The musings of a fourth year English medical student

Sunday, 8 December 2013

The Work-Life Balance

The above phrase is commonly associated with doctors’ lifestyles. With unsociable working hours and schedules, having to deal with tricky patients, not to mention tricky colleagues, it’s not surprising that the rates of alcoholism, drug abuse and suicide are higher than most professions. Yet it’s not just doctors who struggle to ascertain such a meticulous equilibrium.

You can blame it on whatever you like, whether that be technology or over population, however it does appear to me that our day to day lifestyle is much more crammed full and intense than perhaps it used to be. Consequently, the effects of this are shown as our health deteriorates. It’s not exactly a new phenomenon, but more of a prevalent one in our society, to the extent that it’s becoming a new genre of malaise. We are aware that many common diseases are heavily affected, if not caused, due to stress. Stress. What a horrible word. A little is supposed to be good; it gives us drive, propelling us to move forward and get the job done.

I bring up the topic of the work-life balance because it is something I am currently struggling with, but probably not from the angle you’re guessing. It’s not that I’m overworking myself; in fact it is the opposite. I feel apprehensive about devoting days to revision as I used to. The idea of cramming in solitary fills me with dread. I like to be around people, but it’s not exactly easy arranging group study sessions due to the geography of where I live. I fear falling into the trap I got myself into during my AS year at sixth form; I was entirely devoted to my studies and my medical application preparations up until March 2013. By then, I’d had enough. I had the confidence of straight As in my January exams, and foolishly calculated in my head that I should greatly reduce the revision quantity. Overall, I ended up with AAABB at AS, which I know isn’t bad, but it was below my potential and has weakened my medical application. The experience made me think of what my years to come of being a medical student will be like. Those years are infamously described as being hellish in study but fabulous with regard to the social scene. Work hard play hard is the motto of every medical student. But am I to expect intense revision 7 days a week? Is this what I’m setting myself up for? To study medicine, is it really a prerequisite to love or at least tolerate submitting yourself to hours of monotonous revision? Don’t get me wrong, I love learning, and I love libraries. I practically live in my sixth form library during my frees. But I like variety. I like having time in the day to fit in some exercise, like a nice long run, some revision, some classroom learning, some piano playing, some socialising, reading something stimulating, and time to cook myself a proper meal. I don’t want to be a machine.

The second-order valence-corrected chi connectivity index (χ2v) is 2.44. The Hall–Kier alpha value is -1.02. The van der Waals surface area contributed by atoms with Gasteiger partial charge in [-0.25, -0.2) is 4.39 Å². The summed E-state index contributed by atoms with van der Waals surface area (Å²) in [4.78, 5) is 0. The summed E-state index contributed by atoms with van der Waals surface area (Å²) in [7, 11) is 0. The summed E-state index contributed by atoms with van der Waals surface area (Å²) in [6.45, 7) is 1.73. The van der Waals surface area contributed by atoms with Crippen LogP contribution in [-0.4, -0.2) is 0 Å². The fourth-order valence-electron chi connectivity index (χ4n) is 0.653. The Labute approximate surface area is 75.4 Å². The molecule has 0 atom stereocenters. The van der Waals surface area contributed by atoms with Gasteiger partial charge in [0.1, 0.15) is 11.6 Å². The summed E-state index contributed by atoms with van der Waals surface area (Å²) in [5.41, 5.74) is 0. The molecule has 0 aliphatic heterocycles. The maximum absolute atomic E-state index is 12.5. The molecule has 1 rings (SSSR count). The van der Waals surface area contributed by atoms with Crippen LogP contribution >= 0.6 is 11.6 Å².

I’ve been thinking a lot about how I can resolve my current working issues, and the following are my resolutions:
1-    Get grade eight piano scales done and out of the way before going to sixth form in the morning
2-    Make sure I go and exercise before sixth form to put me into an energised, productive mood
3-    Make a commitment to do a minimum of 1 hour revision a day. This seems like very little, but I’d rather be consistent than dread waking up on a Sunday knowing that I have a full day of textbooks ahead of me.
4-    Prepare food the night before so I actually like what I am eating at sixth form!
5-    Curfew. Staying up till midnight on a school night is NOT okay. 10pm, lights off.
6-    No work or revision on a Sunday. By having a day of pure fun I think it will motivate me work harder in the week, and refresh me so that I don’t resent getting up at 6am the next day.


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